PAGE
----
If there’s one thing that really excites the hardcore collecting community, it’s prototype products. Because they were never made for mass release, they’re exceedingly rare and tend to fetch high prices at auction if they ever leak out. The Commodore 65 is just such a product, having been designed as a successor to the enormously popular C64 during 1990 and 1991 before ultimately being scrapped. While concrete reasons for the cancellation aren’t known, common causes cited include hardware problems, cost and the success of the Amiga.
Much like the Commodore 128 before it, the Commodore 65 was designed to be backwards compatible with the C64. However, it wasn’t quite up to the task in its normal operating mode, and had to be switched into C64 mode with a physical button. The machine was heavily improved over the C64 too, with a built-in disk drive, 128KB RAM (expandable to a whopping 8MB!), a faster CPU, updated BASIC and greater graphical capabilities, including the ability to display 256 colours from a palette of 4096.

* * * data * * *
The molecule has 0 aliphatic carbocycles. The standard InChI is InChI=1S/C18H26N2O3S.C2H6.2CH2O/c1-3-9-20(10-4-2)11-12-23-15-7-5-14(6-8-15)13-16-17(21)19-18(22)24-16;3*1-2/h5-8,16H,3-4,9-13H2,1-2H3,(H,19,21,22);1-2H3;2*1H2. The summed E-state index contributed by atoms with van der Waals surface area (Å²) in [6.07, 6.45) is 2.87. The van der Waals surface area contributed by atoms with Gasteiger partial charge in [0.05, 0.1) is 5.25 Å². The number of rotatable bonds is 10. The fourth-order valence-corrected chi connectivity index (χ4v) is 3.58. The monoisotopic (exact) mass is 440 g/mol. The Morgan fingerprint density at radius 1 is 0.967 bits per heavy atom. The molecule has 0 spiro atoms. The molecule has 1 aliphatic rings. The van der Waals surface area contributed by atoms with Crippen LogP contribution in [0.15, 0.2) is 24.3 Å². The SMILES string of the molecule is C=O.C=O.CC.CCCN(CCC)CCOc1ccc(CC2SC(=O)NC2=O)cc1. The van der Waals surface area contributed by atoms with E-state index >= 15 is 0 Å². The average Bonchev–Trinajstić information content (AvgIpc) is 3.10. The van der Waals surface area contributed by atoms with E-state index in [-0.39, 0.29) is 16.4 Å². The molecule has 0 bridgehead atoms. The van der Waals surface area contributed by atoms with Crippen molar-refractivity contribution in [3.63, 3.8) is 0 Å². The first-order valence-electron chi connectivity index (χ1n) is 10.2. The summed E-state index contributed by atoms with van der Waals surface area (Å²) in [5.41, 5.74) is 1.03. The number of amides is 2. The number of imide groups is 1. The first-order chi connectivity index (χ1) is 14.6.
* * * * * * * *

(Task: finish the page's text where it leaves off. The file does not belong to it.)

When Commodore was liquidated in 1994, a small number of the machines made their way into the hands of the public. Not all of them are working, but they all tend to command a high price today regardless – previous auctions have reached closing prices as high as €17,827 (around £13,215). The current auction is for a working machine and is presently at €12,000 (around £8,880), but with two days to go we’d expect that to rise considerably. Good luck if you’re bidding!
If you’re partial to the obscure and unreleased, you might just be interested in Retro Gamer’s feature on the Gaming Illuminati, which covered prototype games and hardware as well as the people who collect them. If that takes your fancy, you can buy digital copies of issue 34 (part one) and issue 35 (part two) now from GreatDigitalMags.com.